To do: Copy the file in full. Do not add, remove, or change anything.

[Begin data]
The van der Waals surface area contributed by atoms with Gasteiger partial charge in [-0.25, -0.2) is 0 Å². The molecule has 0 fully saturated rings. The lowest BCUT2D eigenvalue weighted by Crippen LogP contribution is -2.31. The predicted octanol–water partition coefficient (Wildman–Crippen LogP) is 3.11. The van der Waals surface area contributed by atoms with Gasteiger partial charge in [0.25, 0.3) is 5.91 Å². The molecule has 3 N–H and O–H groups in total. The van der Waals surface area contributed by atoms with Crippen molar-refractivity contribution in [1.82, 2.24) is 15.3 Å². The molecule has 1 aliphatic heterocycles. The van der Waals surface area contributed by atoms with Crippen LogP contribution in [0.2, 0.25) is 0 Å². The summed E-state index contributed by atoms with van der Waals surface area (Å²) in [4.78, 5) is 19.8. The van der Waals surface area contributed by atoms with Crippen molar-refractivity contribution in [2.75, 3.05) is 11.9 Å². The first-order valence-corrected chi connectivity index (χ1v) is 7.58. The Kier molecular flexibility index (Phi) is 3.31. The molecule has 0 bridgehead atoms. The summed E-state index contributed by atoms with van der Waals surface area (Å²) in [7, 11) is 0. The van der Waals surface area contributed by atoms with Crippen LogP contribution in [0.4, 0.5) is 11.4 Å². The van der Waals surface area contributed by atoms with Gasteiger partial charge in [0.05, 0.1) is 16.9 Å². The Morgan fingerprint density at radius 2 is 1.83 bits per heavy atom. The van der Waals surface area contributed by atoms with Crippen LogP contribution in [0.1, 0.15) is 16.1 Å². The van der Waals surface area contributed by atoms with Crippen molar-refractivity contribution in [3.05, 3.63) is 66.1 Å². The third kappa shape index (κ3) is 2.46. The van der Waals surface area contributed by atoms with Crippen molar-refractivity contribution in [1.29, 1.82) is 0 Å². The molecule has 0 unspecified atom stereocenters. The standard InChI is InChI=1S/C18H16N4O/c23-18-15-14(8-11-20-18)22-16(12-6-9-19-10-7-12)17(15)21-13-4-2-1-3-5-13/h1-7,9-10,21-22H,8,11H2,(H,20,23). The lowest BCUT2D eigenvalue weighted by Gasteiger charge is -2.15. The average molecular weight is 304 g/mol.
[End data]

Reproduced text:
The van der Waals surface area contributed by atoms with Gasteiger partial charge in [-0.25, -0.2) is 0 Å². The molecule has 0 fully saturated rings. The lowest BCUT2D eigenvalue weighted by Crippen LogP contribution is -2.31. The predicted octanol–water partition coefficient (Wildman–Crippen LogP) is 3.11. The van der Waals surface area contributed by atoms with Gasteiger partial charge in [0.25, 0.3) is 5.91 Å². The molecule has 3 N–H and O–H groups in total. The van der Waals surface area contributed by atoms with Crippen molar-refractivity contribution in [1.82, 2.24) is 15.3 Å². The molecule has 1 aliphatic heterocycles. The van der Waals surface area contributed by atoms with Crippen LogP contribution in [0.2, 0.25) is 0 Å². The summed E-state index contributed by atoms with van der Waals surface area (Å²) in [4.78, 5) is 19.8. The van der Waals surface area contributed by atoms with Crippen molar-refractivity contribution in [2.75, 3.05) is 11.9 Å². The first-order valence-corrected chi connectivity index (χ1v) is 7.58. The Kier molecular flexibility index (Phi) is 3.31. The molecule has 0 bridgehead atoms. The summed E-state index contributed by atoms with van der Waals surface area (Å²) in [7, 11) is 0. The van der Waals surface area contributed by atoms with Crippen LogP contribution in [0.4, 0.5) is 11.4 Å². The van der Waals surface area contributed by atoms with Gasteiger partial charge in [0.05, 0.1) is 16.9 Å². The Morgan fingerprint density at radius 2 is 1.83 bits per heavy atom. The van der Waals surface area contributed by atoms with Crippen LogP contribution in [0.1, 0.15) is 16.1 Å². The van der Waals surface area contributed by atoms with Crippen molar-refractivity contribution in [3.05, 3.63) is 66.1 Å². The third kappa shape index (κ3) is 2.46. The van der Waals surface area contributed by atoms with Crippen molar-refractivity contribution in [1.29, 1.82) is 0 Å². The molecule has 0 unspecified atom stereocenters. The standard InChI is InChI=1S/C18H16N4O/c23-18-15-14(8-11-20-18)22-16(12-6-9-19-10-7-12)17(15)21-13-4-2-1-3-5-13/h1-7,9-10,21-22H,8,11H2,(H,20,23). The lowest BCUT2D eigenvalue weighted by Gasteiger charge is -2.15. The average molecular weight is 304 g/mol.